But I'd had an email notice a week or so ago saying that it should be arriving at the designated delivery address around about now. Being an Honorary Research thingie in the School of History Philosophy Religion and Classics, I've been using the UQ address as my delivery address for just about all orders from Fishpond, Amazon and similar sites, in Amazon's case for may years. So my main reason to get to UQ today was to pick up Jerusalem which I was sure would be there. I was right, it was there, I collected it and I'm listening to it now and drinking a glass of NZ pinot grigio.

Jerusalem, it's a two CD set embedded in a book in a plethora of languages. I happen to love 'Middle Eastern' music and this set has ME music to the max (I've been itching to say that too). The lyrics are in Arabic, Hebrew, Armenian, Greek and Latin. The singers and musicians are mostly Jewish, Palestinian, Armenian, Turkish, Greek together with Savall's and Figueras' own companies. The music incorporates biblical, Quranic, midrashic and a range of other material including a piece based on the 3rd century BCE Jewish versions of the Sybilline Oracles. I want to make a plug here for putting the Sybillines into both the Old and New Testaments. Modern, primarily evangelical Christians baulk at the thought of the Sybil being included in scripture but, for ancient Christians and Jews, the Holy Spirit inspired both Jewish and pagan prophets alike, including the Sybil. I suspect this fact should have significance for inter-faith dialogues. It is a move made for appropriation, no doubt, but a very generous appropriation. And that is how the Buddha became Josaphat, a saint primarlily of Eastern Christendom.

Jerusalem celebrates the city sacred to three faiths - Judaism, Christianity and Islam. If I have any complaint it's not musical but is to do with historiography. Pagan Jerusalem is completely elided. Granted that we don't have the pagan musical traditions as we do Christian, Muslim and Jewish. But a lot of ancient music has been recreated or at least provides a rich site of creative reconsruction. I would have liked it had Jerusalem had had a go at exploring some of that world too. It's the shadow world of biblical religions and the bedrock of biblical religions too. Without the too often denied pagan matrix, the womb of Judaism/Samaritanism/Karaism, Christianity and Islam, then none of these religions could have existed, certainly not as we know them and live them (even and most especially the Left Behind Christianities).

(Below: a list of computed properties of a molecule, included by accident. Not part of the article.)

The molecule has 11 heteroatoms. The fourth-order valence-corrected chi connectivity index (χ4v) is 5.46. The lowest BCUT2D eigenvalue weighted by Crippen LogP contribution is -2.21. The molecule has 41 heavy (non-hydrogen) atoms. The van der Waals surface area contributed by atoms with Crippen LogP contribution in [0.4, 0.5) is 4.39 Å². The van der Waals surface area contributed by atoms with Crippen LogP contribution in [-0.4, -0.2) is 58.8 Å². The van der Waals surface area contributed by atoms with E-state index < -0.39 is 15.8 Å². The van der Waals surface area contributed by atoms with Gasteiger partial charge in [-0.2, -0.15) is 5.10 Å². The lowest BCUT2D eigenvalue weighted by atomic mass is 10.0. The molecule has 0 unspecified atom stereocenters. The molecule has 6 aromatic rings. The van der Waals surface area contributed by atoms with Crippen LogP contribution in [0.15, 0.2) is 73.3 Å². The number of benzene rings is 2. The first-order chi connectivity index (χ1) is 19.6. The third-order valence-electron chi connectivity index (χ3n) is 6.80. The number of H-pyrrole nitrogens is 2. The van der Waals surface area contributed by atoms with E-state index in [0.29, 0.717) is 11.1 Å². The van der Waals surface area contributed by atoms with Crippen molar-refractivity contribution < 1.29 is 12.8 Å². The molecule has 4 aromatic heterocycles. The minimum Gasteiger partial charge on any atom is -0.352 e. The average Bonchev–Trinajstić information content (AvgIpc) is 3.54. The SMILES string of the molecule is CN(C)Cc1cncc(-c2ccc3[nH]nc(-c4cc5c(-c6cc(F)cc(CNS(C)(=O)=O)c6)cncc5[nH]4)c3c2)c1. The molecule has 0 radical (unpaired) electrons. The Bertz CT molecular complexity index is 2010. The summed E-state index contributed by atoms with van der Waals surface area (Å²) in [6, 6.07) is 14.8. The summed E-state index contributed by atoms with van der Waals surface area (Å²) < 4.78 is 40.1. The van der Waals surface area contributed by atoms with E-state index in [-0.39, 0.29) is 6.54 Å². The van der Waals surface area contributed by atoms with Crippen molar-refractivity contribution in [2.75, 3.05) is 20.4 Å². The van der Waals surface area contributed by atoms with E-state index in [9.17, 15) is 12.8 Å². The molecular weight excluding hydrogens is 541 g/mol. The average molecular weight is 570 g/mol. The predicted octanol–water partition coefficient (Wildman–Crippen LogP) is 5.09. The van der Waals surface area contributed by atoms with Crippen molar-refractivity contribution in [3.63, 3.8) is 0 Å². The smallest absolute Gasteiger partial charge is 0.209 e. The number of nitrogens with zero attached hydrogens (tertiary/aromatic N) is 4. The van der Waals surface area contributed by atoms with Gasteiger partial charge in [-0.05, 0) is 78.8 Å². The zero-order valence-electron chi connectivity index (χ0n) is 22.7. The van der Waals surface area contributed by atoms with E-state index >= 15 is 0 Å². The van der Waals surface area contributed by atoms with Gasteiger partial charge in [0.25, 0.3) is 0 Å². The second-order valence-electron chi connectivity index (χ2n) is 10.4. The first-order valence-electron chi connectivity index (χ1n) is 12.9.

I don't know if this post has a point except to record and share some of my day. It's been a busy day, an exhausting day, an enriching day. I did get to St Mary's tonight to check out the new regime there now that Peter and Terry have left. I plan to write something on that very soon. I will also write some more on Jerusalem. I also plan to update this post with embedded links. But for now I'm feeling very tired and consequently both solitary and self-conscious. I want to write more on the Virgin Mary (I've said so little on her), more on Jerusalem, and I've promised pieces on prophecy, parables and the Shepherd of Hermas. And very soon I will write something on why same sex marriage really sucks and should be resisted by all us queer folks. It will also include reflections on love and relationships and sex between same sex folks especially us guys.

But I also suspect I've had a tad too much to drink and so soon I won't be making any sense at all. If I have at all. I should call it a night. I will double check that all the links are embedded tomorrow - if I have time, it looks like a busy day too.

Oh yes and here is a little taste of Jerusalem:

And some more from Hesperion XXI and co

"Lavava y sospirava" an anonymous sephardi song played by Hespèrion XXI and sang by Montserrat Figueras.
Sepharad was the Jewish community In Spain, especially in the territories controlled by the moors in medieval times; when the catholics took Granada, the last moor kingdom in Spain, in 1492, the jews were expeled, most of them had to emigrate to Portugal, where they were expeled later, and Netherlands.
(Please excuse my bad english)

1 comment:

  1. Hi Michael!